Boris had the chops, amply demonstrated even when saddled with just another superficial mad doctor part, but there were very few opportunities for him to play non-villainous roles. One such occasion came in 1955, when he was invited to join the cast of The Lark, to play Bishop Cauchon opposite Julie Harris as Joan of Arc. The part would earn him a Tony nomination and remain his personal favorite among the hundreds he had played.
Steven Senski reports, in great, revelatory details, on the making of The Lark. It’s a superlative contribution, and a reference piece for anyone interested in Karloff’s career.
Read The Bishop on Broadway, on Heart in a Jar.
Hammer Films expert Holger Hasse reveals a passion for Old Time Radio, offering a detailed overview of OTR collecting and an appreciation of Boris Karloff’s incredibly prolific radio career. The article is accompanied by a monumental checklist of Karloff’s radio appearances, with links whenever a recording is available online. It’s a wonderful resource, worth bookmarking, found on Hammer and Beyond.
Rounding up James Gracey’s contributions for today, via Behind the Couch, here’s a very nice collection of Candid Karloff photos, and a Creepy Karloff Moment, examining the very brief and utterly unforgettable scene when Karloff comes to dusty life, at the expense of a young archeologist’s sanity, in the opening sequence to The Mummy (1932).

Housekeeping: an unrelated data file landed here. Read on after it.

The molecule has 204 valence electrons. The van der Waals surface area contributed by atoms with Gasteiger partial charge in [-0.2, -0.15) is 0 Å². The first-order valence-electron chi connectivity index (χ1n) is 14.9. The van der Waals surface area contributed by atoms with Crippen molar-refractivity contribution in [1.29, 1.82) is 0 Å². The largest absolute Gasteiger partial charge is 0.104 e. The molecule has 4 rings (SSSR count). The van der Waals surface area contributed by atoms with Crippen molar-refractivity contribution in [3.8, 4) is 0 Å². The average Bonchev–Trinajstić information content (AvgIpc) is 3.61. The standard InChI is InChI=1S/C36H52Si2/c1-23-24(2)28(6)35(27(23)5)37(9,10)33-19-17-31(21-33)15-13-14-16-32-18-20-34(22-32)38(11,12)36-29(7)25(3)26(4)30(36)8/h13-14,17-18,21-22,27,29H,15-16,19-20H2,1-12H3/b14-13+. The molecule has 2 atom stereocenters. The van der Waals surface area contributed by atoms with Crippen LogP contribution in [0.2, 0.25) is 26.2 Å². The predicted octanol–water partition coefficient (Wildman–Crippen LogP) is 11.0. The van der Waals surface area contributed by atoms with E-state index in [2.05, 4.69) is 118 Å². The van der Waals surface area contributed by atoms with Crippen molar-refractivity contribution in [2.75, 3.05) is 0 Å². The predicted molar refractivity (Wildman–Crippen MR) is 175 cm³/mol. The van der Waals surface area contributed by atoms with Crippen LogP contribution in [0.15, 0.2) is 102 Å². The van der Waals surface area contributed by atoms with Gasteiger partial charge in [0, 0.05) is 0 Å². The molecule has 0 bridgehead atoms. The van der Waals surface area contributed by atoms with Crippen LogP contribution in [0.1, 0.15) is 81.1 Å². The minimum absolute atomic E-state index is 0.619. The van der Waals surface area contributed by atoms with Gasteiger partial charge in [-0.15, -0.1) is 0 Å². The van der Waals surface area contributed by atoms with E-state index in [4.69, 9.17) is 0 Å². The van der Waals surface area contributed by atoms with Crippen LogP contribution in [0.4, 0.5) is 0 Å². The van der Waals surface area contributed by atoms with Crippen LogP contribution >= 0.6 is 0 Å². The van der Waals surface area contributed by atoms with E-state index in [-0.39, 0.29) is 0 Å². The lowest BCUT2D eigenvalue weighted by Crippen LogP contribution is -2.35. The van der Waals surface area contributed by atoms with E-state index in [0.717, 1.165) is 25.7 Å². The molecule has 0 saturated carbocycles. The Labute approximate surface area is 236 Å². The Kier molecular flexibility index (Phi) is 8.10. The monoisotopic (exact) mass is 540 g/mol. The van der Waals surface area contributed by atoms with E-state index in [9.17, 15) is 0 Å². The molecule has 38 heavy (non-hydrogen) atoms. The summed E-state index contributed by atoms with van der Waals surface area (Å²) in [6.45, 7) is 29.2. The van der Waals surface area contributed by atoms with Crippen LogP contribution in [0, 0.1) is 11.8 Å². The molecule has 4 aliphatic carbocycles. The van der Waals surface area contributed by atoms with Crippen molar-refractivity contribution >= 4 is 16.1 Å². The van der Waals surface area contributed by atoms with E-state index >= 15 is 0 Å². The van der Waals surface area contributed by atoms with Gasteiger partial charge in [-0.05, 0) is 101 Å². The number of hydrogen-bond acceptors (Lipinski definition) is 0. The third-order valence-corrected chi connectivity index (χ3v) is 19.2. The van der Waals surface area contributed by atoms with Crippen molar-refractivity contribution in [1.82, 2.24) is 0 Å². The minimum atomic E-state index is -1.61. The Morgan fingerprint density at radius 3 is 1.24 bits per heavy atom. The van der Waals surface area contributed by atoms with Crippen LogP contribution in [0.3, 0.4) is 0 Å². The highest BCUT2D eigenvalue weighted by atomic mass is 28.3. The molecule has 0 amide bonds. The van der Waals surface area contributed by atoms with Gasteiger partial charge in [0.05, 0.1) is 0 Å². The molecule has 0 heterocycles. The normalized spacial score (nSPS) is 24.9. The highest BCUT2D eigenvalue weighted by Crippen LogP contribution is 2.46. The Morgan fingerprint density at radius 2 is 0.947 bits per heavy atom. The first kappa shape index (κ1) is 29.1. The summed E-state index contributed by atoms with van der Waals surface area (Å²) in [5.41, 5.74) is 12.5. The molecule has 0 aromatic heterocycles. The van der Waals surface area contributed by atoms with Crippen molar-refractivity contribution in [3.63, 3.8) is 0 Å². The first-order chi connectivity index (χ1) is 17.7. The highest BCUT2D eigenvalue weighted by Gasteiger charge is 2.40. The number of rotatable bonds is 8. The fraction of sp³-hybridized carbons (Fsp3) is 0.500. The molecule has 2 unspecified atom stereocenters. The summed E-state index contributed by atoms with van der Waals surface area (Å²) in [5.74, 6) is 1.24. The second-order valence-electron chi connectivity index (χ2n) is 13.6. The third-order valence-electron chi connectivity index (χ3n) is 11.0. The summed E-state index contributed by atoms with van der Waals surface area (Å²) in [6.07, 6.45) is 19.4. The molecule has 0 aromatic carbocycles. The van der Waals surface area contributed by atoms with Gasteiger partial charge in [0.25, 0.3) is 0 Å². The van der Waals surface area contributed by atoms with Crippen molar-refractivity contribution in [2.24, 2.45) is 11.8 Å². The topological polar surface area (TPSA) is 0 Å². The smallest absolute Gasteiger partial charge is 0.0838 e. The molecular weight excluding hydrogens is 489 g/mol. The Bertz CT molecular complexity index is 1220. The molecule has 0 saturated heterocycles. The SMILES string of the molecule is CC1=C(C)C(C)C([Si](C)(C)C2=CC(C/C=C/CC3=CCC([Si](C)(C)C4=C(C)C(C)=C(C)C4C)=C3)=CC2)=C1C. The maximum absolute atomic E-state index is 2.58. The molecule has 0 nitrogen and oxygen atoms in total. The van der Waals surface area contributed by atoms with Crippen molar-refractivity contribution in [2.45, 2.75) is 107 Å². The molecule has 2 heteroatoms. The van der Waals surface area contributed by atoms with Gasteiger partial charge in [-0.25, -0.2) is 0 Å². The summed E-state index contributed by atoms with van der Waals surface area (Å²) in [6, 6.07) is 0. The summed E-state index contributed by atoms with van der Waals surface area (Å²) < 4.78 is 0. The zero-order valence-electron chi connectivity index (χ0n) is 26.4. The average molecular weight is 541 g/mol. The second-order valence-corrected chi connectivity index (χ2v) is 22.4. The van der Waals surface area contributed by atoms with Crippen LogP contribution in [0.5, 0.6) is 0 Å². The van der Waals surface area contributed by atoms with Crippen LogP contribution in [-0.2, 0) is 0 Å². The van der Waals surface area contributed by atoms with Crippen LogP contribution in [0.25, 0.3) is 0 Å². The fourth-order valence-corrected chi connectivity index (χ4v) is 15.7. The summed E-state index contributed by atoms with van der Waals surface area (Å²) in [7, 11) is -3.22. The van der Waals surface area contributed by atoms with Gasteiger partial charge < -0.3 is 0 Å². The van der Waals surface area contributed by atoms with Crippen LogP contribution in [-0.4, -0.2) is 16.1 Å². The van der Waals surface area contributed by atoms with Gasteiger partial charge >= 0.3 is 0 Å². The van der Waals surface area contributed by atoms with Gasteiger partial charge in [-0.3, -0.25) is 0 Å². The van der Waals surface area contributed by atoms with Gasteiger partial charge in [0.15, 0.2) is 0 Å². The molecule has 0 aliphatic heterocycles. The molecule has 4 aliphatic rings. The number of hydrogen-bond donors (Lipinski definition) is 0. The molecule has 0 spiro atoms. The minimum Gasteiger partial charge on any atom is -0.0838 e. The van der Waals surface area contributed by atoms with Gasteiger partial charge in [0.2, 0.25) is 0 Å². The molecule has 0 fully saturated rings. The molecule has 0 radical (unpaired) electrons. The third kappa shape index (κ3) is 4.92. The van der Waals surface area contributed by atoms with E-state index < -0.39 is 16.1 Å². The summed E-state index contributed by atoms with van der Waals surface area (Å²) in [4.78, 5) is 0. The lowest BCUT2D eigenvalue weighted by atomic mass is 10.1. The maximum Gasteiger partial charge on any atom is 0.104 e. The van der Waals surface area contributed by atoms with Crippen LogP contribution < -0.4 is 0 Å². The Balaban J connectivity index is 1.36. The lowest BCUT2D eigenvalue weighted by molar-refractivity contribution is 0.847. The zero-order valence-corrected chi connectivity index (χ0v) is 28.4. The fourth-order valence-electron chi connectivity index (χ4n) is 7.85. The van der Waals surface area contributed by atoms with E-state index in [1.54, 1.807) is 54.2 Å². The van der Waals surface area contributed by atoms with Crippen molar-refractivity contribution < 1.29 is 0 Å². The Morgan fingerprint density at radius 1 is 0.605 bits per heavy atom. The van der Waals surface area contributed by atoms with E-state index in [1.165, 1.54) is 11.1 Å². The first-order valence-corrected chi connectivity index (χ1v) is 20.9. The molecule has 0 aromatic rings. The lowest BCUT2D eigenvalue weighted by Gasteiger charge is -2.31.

When the Karloff-hosted anthology series, Thriller, appeared on NBC, in 1960, it’s 60-minute format was a an opulent departure from usual brisk, half hour episodes of The Twilight Zone and The Alfred Hitchcock Presents. A sometimes awkward mix of horror and suspense dramas, the series was short-lived, but some of its episodes, like The Cheaters and The Incredible Dr. Markesan are fondly remembered as startlingly scary television fare.
Ivan G. Shreve Jr. has a look back at how Thriller came together, and discusses the suspect circumstances of its demise. Read As sure as my name is Boris Karloff, on Thrilling Days of Yesteryear.
Frankenstein-inspired art and a link to a website devoted to it, on Wouldn’t You Like to See Something Strange?
There’s a nice collection of Karloff video clips up on Poe Forward’s Poe Blog. My favorite, which I hadn’t seen yet, is a knockout clip from Smart Money, one of 16 films Boris made in the Frankenstein year of 1931. Watch as he plays a loose-limbed, toothpick-chewing, two-bit gangster rubbing shoulders with Edward G. Robinson and James Cagney. Great stuff!